A report commissioned by Trend Micro names New Zealand as one of the top ten countries for Twitter spam attacks.
The research was carried out by academics from Deakin University in Victoria, Australia. They looked at 500 million tweets and found roughly six percent of tweets with URLs are malicious or otherwise abuse the service.
Before anyone panics it’s worth pointing out New Zealand only accounts for one percent of clicks on spam tweets. That’s a long way behind the USA which makes up 66 percent of the total.
It’s also worth noting New Zealand doesn’t register in the top ten countries on any of the other four categories listed in the research.
Even so, the report is a timely reminder that Twitter and other social media services are regularly used by scam artists.
The Atlantic magazine thinks Twitter is in terminal decline.
It could be right. However, despite falling use and missed financial targets there’s still plenty of life in the terse online chatter service.
Twitter’s problem is turning hundreds of millions of users and billions of tweets into money and profit.
There’s no easy way to do this. Any attempt to insert more intrusive advertising or other money generating clutter into people’s Twitter feeds will only turn more people off.
And as for charging customers to use Twitter? You have to be joking. It would drop out of sight over night.
The simple truth is there isn’t a business model to make Twitter a viable stand-alone operation. All of them kill the service’s strengths and diminish its value to users.
It could be a good fit with other media services. Maybe. But then traditional media companies are not awash with lazy capital looking for a new home.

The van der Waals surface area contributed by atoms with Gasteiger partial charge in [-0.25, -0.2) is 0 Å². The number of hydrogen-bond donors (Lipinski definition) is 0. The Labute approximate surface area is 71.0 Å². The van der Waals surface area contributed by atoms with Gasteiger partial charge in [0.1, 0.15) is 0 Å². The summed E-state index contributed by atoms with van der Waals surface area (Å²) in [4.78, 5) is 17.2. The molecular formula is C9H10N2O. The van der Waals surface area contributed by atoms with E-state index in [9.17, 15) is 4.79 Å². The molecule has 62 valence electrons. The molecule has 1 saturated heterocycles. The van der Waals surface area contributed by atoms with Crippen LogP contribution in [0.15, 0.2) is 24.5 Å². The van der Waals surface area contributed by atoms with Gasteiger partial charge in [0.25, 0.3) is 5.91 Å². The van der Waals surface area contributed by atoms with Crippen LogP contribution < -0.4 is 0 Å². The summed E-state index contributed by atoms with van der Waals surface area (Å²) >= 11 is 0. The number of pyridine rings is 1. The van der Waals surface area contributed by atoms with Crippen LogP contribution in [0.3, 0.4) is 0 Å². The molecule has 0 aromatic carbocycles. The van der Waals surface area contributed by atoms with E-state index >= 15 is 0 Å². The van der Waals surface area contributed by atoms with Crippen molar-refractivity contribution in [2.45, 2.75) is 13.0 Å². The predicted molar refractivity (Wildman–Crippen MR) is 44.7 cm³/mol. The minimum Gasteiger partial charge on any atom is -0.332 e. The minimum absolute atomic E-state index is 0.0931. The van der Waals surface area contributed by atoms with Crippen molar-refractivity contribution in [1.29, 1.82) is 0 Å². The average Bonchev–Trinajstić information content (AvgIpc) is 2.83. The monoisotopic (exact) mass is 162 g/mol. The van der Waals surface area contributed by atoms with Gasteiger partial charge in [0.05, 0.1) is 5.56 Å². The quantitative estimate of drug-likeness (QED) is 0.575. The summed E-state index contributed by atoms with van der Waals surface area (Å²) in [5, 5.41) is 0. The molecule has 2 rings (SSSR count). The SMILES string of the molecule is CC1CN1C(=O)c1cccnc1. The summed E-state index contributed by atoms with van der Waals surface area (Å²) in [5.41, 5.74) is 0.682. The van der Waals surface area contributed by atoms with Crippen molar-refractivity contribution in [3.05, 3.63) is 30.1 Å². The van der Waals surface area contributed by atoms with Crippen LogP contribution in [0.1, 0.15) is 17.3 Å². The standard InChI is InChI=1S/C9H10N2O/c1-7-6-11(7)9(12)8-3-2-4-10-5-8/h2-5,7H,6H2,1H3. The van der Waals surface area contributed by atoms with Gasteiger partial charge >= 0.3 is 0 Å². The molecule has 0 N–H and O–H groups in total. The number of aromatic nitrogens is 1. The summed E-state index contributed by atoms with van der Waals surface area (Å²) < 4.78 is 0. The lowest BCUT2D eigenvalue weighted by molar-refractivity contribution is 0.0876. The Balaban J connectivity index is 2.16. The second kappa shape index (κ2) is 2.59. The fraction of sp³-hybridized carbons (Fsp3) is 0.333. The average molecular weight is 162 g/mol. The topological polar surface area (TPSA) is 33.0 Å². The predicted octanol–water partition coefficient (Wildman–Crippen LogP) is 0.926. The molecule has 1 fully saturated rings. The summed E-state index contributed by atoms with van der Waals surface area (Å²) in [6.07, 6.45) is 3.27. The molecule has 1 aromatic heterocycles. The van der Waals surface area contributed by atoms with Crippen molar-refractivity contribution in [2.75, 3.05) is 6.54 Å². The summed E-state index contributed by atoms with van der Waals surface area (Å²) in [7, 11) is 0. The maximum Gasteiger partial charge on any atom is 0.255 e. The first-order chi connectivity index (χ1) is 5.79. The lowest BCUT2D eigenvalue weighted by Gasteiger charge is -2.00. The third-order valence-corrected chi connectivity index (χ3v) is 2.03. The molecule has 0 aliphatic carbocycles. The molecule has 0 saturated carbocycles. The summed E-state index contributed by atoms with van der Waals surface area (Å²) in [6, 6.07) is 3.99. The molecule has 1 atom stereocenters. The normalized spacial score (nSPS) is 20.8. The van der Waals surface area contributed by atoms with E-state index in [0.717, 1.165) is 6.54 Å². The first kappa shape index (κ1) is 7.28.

Twitter may not be dead , but it is in a dead-end.
Vocus Communications says Vocus Cloud Connect gives New Zealand businesses a secure, dedicated connection to Amazon Web Services in Sydney. The business-class service launched Thursday. It is pitched as an alternative to the public internet where Vocus says: “performance can often be slow, erratic and unpredictable.”
That, says Vocus CEO James Spenceley affects productivity, performance and staff morale. “Potentially offsetting any financial advantage expected when moving applications to the cloud”, he says.
The private fibre network scales with speeds ranging from 50 Mbps to 10 Gbps. Customers can choose either a dedicated physical port or a virtual port. There’s also a burstable service. This allows customers to burst above their committed speed as needed.
- Wellington IT consultancy OptimalBI is one of a handful of IT consultancies to make it onto the Regional Deloitte Fast 50 index. Other technology companies to make the index include Auckland’s Snakk Media, Eroad and Unleashed Software. Cloud services provider LayerX is from the Central North Island, while GreenButton and Rocket Jump also represent Wellington. Canterbury has three tech companies on the index: Intranel, Trineo and Mars Bioimaging while Timely and Bookme represent the lower South Island.
- Get ready for a media storm. Social media service Twitter is going for an IPO, some say it could be worth north of US$10 billion. The IPO is expected to happen early next year and will be closely followed – possibly as much as when Facebook went public.